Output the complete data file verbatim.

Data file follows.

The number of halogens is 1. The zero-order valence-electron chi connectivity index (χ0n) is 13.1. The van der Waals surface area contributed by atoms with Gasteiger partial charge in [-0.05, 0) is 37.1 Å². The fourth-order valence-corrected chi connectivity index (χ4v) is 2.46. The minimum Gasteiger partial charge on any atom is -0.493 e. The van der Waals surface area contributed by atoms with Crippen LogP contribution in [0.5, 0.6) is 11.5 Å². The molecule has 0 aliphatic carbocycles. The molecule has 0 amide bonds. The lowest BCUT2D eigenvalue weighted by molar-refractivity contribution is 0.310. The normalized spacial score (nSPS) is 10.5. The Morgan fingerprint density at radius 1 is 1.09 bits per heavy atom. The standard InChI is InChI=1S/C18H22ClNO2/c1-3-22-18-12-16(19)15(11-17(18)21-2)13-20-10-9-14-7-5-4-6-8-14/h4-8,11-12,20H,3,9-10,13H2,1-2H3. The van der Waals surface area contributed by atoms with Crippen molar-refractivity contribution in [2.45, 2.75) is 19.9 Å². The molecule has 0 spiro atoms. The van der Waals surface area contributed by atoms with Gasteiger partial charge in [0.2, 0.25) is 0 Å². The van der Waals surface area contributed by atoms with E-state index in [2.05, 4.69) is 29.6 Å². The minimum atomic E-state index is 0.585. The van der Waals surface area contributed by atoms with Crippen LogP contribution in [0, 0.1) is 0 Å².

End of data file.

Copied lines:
The number of halogens is 1. The zero-order valence-electron chi connectivity index (χ0n) is 13.1. The van der Waals surface area contributed by atoms with Gasteiger partial charge in [-0.05, 0) is 37.1 Å². The fourth-order valence-corrected chi connectivity index (χ4v) is 2.46. The minimum Gasteiger partial charge on any atom is -0.493 e. The van der Waals surface area contributed by atoms with Crippen LogP contribution in [0.5, 0.6) is 11.5 Å². The molecule has 0 aliphatic carbocycles. The molecule has 0 amide bonds. The lowest BCUT2D eigenvalue weighted by molar-refractivity contribution is 0.310. The normalized spacial score (nSPS) is 10.5. The Morgan fingerprint density at radius 1 is 1.09 bits per heavy atom. The standard InChI is InChI=1S/C18H22ClNO2/c1-3-22-18-12-16(19)15(11-17(18)21-2)13-20-10-9-14-7-5-4-6-8-14/h4-8,11-12,20H,3,9-10,13H2,1-2H3. The van der Waals surface area contributed by atoms with Crippen molar-refractivity contribution in [2.45, 2.75) is 19.9 Å². The molecule has 0 spiro atoms. The van der Waals surface area contributed by atoms with Gasteiger partial charge in [0.2, 0.25) is 0 Å². The van der Waals surface area contributed by atoms with E-state index in [2.05, 4.69) is 29.6 Å². The minimum atomic E-state index is 0.585. The van der Waals surface area contributed by atoms with Crippen LogP contribution in [0, 0.1) is 0 Å².